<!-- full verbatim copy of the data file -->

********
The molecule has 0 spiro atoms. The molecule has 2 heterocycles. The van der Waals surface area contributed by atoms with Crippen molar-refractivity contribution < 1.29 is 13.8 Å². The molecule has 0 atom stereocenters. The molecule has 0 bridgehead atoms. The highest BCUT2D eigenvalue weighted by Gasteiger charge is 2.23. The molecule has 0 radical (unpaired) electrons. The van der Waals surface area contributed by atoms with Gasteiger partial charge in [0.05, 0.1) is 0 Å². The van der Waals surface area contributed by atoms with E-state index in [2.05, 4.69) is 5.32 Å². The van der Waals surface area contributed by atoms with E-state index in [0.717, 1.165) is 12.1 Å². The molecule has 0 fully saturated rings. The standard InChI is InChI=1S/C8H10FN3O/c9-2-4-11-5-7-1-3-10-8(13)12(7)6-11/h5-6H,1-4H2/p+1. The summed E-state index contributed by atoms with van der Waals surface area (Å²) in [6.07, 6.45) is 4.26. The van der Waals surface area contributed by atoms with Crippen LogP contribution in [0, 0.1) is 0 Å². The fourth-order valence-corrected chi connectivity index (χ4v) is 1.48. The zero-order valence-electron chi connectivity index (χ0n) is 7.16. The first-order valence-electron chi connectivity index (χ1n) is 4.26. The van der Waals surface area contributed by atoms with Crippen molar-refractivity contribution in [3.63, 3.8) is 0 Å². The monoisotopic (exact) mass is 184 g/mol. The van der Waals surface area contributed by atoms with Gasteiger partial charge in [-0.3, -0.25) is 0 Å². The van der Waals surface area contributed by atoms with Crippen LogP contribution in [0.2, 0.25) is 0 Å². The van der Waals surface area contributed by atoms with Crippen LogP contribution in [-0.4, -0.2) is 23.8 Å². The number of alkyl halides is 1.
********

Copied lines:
The molecule has 0 spiro atoms. The molecule has 2 heterocycles. The van der Waals surface area contributed by atoms with Crippen molar-refractivity contribution < 1.29 is 13.8 Å². The molecule has 0 atom stereocenters. The molecule has 0 bridgehead atoms. The highest BCUT2D eigenvalue weighted by Gasteiger charge is 2.23. The molecule has 0 radical (unpaired) electrons. The van der Waals surface area contributed by atoms with Gasteiger partial charge in [0.05, 0.1) is 0 Å². The van der Waals surface area contributed by atoms with E-state index in [2.05, 4.69) is 5.32 Å². The van der Waals surface area contributed by atoms with E-state index in [0.717, 1.165) is 12.1 Å². The molecule has 0 fully saturated rings. The standard InChI is InChI=1S/C8H10FN3O/c9-2-4-11-5-7-1-3-10-8(13)12(7)6-11/h5-6H,1-4H2/p+1. The summed E-state index contributed by atoms with van der Waals surface area (Å²) in [6.07, 6.45) is 4.26. The van der Waals surface area contributed by atoms with Crippen LogP contribution in [0, 0.1) is 0 Å². The fourth-order valence-corrected chi connectivity index (χ4v) is 1.48. The zero-order valence-electron chi connectivity index (χ0n) is 7.16. The first-order valence-electron chi connectivity index (χ1n) is 4.26. The van der Waals surface area contributed by atoms with Crippen molar-refractivity contribution in [3.63, 3.8) is 0 Å². The monoisotopic (exact) mass is 184 g/mol. The van der Waals surface area contributed by atoms with Gasteiger partial charge in [-0.3, -0.25) is 0 Å². The van der Waals surface area contributed by atoms with Crippen LogP contribution in [0.2, 0.25) is 0 Å². The van der Waals surface area contributed by atoms with Crippen LogP contribution in [-0.4, -0.2) is 23.8 Å². The number of alkyl halides is 1.